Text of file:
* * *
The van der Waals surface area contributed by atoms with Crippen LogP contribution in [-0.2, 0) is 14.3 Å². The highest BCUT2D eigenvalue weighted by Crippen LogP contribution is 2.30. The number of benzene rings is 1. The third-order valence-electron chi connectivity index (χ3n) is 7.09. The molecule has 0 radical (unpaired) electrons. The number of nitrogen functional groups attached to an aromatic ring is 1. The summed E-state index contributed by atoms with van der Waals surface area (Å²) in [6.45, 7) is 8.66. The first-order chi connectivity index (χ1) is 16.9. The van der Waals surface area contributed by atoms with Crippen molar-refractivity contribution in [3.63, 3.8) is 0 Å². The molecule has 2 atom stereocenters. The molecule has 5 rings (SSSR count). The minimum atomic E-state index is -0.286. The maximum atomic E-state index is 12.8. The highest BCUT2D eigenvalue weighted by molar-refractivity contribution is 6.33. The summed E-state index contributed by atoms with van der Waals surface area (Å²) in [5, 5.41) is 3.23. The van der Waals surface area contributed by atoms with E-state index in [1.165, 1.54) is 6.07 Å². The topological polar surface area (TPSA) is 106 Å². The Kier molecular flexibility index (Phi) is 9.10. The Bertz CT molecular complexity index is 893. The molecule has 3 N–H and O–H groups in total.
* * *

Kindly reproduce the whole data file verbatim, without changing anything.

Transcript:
The van der Waals surface area contributed by atoms with Crippen LogP contribution in [-0.2, 0) is 14.3 Å². The highest BCUT2D eigenvalue weighted by Crippen LogP contribution is 2.30. The number of benzene rings is 1. The third-order valence-electron chi connectivity index (χ3n) is 7.09. The molecule has 0 radical (unpaired) electrons. The number of nitrogen functional groups attached to an aromatic ring is 1. The summed E-state index contributed by atoms with van der Waals surface area (Å²) in [6.45, 7) is 8.66. The first-order chi connectivity index (χ1) is 16.9. The van der Waals surface area contributed by atoms with Crippen molar-refractivity contribution in [3.63, 3.8) is 0 Å². The molecule has 2 atom stereocenters. The molecule has 5 rings (SSSR count). The minimum atomic E-state index is -0.286. The maximum atomic E-state index is 12.8. The highest BCUT2D eigenvalue weighted by molar-refractivity contribution is 6.33. The summed E-state index contributed by atoms with van der Waals surface area (Å²) in [5, 5.41) is 3.23. The van der Waals surface area contributed by atoms with E-state index in [1.165, 1.54) is 6.07 Å². The topological polar surface area (TPSA) is 106 Å². The Kier molecular flexibility index (Phi) is 9.10. The Bertz CT molecular complexity index is 893. The molecule has 3 N–H and O–H groups in total.